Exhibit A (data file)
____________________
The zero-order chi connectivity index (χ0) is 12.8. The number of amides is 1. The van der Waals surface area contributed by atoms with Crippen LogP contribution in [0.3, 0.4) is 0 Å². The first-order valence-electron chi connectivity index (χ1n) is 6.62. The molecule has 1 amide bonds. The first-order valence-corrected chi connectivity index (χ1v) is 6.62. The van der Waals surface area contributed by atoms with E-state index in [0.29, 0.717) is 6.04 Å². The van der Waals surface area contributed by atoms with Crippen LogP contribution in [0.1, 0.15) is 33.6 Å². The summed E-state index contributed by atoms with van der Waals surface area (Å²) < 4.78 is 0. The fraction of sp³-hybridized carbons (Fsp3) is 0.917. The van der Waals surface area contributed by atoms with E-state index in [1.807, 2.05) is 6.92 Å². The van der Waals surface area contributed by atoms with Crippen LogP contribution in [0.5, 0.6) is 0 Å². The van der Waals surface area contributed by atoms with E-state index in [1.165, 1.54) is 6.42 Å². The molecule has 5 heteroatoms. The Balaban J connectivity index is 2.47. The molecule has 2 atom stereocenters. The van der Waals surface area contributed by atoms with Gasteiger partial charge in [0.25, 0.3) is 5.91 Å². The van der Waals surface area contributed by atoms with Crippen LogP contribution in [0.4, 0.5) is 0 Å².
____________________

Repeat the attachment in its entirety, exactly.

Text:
The zero-order chi connectivity index (χ0) is 12.8. The number of amides is 1. The van der Waals surface area contributed by atoms with Crippen LogP contribution in [0.3, 0.4) is 0 Å². The first-order valence-electron chi connectivity index (χ1n) is 6.62. The molecule has 1 amide bonds. The first-order valence-corrected chi connectivity index (χ1v) is 6.62. The van der Waals surface area contributed by atoms with E-state index in [0.29, 0.717) is 6.04 Å². The van der Waals surface area contributed by atoms with Crippen LogP contribution in [0.1, 0.15) is 33.6 Å². The summed E-state index contributed by atoms with van der Waals surface area (Å²) < 4.78 is 0. The fraction of sp³-hybridized carbons (Fsp3) is 0.917. The van der Waals surface area contributed by atoms with E-state index in [1.807, 2.05) is 6.92 Å². The van der Waals surface area contributed by atoms with Crippen LogP contribution in [0.5, 0.6) is 0 Å². The van der Waals surface area contributed by atoms with E-state index in [1.165, 1.54) is 6.42 Å². The molecule has 5 heteroatoms. The Balaban J connectivity index is 2.47. The molecule has 2 atom stereocenters. The van der Waals surface area contributed by atoms with Gasteiger partial charge in [0.25, 0.3) is 5.91 Å². The van der Waals surface area contributed by atoms with Crippen LogP contribution in [0.4, 0.5) is 0 Å².